1. This is so good, J.D.! Thank you. You have touched on something that is an important conversation at our church, and I would imagine so many around the world. You aren’t just talking about talking. You aren’t just talking about doing. You’re talking about “being.” Here is the rub. We have to learn how to teach our laity about how to “be.” We have to talk to teach. We have to do to learn. We have so many in bible studies who are getting great information with no transformation. We have so many who are serving with no transformation. How do we bridge the gap? We need to do better defining discipleship and transformation. They are just words that are being thrown around in our churches. We need common vocabulary, but we need it in doses that are not seminary level materials, but are also more than merely devotional. This is a good article for that discussion. Thank you.

  2. JD, in answer to you first question: This gets back to the difference between knowing a lot about Jesus and actually knowing Jesus. The first is sharing relevant information, the other is showing Jesus in word and deed. As to good deeds without words: This causes the Church to appear to the unbelieving world to be just another social organization. I believe the reason many of us are uncomfortable sharing the Gospel with strangers is because there has to be some sort of relationship established before our testimony (both word and deed) can be trusted. This is why it’s important that our “ talk match the walk”, many times it doesn’t.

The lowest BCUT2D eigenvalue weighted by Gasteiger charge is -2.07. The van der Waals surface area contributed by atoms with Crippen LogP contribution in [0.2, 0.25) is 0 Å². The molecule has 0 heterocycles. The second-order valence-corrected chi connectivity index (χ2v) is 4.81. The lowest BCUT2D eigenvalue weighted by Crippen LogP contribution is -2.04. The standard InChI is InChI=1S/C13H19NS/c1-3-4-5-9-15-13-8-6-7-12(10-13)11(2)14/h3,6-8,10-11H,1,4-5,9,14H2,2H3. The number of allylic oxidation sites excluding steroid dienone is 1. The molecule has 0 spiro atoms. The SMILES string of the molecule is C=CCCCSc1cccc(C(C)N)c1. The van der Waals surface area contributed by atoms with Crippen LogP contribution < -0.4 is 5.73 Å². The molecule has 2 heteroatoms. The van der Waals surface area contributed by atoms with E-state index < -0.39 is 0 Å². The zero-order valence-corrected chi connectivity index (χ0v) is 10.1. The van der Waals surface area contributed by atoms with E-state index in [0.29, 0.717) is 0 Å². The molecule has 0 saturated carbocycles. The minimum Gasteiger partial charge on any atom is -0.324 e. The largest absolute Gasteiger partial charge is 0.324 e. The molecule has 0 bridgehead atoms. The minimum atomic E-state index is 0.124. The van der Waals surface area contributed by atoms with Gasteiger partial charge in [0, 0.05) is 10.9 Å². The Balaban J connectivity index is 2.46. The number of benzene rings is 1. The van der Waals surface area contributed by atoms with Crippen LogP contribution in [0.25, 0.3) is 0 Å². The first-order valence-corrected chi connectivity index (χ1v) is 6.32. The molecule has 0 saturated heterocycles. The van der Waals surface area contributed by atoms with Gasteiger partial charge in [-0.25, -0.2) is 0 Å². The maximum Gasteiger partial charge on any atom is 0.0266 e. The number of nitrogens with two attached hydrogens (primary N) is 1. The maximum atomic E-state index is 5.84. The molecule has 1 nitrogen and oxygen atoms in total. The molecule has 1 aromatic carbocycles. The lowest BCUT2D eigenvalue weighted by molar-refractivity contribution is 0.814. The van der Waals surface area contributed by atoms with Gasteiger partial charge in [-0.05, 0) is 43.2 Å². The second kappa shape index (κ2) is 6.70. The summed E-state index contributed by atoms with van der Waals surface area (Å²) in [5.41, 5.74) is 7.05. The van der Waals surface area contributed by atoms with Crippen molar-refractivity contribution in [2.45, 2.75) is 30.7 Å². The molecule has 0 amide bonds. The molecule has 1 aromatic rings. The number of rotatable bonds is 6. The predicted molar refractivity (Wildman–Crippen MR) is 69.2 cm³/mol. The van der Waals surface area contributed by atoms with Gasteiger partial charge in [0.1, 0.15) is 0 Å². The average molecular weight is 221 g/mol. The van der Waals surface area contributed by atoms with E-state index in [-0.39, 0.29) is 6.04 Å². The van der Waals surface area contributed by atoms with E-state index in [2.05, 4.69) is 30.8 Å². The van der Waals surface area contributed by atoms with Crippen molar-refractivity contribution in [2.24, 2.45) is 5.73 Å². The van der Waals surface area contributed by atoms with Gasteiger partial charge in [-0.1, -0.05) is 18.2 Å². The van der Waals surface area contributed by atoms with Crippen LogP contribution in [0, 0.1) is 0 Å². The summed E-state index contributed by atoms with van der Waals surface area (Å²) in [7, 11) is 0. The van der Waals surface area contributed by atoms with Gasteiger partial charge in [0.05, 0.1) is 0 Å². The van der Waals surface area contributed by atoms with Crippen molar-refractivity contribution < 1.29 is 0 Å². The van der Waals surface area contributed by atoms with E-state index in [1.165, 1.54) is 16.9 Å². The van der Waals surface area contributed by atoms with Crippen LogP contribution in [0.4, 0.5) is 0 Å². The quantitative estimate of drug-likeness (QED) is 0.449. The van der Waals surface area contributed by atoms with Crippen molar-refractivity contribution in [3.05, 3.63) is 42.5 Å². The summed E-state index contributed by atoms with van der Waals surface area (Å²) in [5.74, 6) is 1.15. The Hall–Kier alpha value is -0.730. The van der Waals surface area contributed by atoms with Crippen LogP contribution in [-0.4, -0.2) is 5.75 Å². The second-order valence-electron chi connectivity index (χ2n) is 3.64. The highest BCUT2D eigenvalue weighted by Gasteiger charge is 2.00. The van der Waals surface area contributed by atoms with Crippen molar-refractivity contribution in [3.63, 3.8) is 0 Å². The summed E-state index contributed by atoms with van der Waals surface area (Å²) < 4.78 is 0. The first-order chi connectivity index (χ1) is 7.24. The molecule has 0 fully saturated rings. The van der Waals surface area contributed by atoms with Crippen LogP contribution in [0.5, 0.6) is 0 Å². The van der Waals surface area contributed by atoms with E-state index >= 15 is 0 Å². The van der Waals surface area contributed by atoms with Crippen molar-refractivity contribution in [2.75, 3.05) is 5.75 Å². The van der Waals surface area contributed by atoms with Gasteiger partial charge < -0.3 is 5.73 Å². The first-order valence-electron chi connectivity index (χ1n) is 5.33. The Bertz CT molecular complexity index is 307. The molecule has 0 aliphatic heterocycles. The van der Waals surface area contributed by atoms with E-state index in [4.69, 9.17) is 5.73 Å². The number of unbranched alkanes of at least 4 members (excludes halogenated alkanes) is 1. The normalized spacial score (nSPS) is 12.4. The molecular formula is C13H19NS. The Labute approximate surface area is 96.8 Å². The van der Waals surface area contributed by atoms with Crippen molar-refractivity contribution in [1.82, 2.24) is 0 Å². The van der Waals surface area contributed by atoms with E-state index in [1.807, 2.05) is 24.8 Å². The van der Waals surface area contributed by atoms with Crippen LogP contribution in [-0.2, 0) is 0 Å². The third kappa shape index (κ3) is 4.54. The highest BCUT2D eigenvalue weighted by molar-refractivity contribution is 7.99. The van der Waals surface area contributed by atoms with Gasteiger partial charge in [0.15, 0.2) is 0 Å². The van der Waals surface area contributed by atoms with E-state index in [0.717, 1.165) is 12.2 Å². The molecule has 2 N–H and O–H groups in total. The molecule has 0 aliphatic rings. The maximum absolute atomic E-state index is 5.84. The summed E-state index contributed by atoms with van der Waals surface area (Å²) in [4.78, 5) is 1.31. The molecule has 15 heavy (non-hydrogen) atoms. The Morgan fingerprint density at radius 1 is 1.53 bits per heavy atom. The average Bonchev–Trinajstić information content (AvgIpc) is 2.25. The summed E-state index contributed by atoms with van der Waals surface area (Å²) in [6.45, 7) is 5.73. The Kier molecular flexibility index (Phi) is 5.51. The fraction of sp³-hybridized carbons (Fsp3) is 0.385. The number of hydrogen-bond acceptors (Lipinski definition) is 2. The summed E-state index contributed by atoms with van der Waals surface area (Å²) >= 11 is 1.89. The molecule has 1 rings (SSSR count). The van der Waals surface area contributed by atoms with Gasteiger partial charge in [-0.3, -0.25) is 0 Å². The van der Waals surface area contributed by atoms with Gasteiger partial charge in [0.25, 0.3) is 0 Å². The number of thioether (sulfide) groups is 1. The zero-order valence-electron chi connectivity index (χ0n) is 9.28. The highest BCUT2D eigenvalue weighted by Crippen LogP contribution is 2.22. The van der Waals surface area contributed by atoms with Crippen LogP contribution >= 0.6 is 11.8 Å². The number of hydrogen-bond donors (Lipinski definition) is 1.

3. 1) Historically church has tended to have one man talk about the Gospel every week with little or no demonstrating of the actual presence of the risen Jesus. Talking about Jesus without demonstrating His presence and reality falls short of sharing the Gospel. As you said, JD: “The Gospel is more than an explanation about Jesus. It is a demonstration of Jesus.”

    2) Doing good things for people is nice, however, Muslims, Hindus, Christians, Jews and people from every other religion can do that. Even nonreligious people do good things for others. Thus, being nice and serving others demonstrates human kindness, but it doesn’t necessarily demonstrate the presence and love of the living, present, and active Jesus.

    3) I’ve always tended to be uncomfortable telling people about Jesus. I’m better at sharing Jesus thru writing and speaking to groups than talking to people one to one. I guess that is because I still struggle with shyness, fear of man, and the intimidation of the devil. I’ve tried to overcome that by will power and self-help. I’ve also prayed to be bolder talking about Jesus to people one on one. For 5 1/2 years I was a counselor and chaplain in a Salvation Army alcohol and drug rehab center with 86 beds. In that setting I found that I was able to freely talk about Jesus to individual men without intimidation. Another thing that helps me is that I find it easier to ask someone if I can pray for him or her. The majority of people I ask say yes, so I close my eyes and talk to Jesus on their behalf. Many times, people will have tears in their eyes afterwards.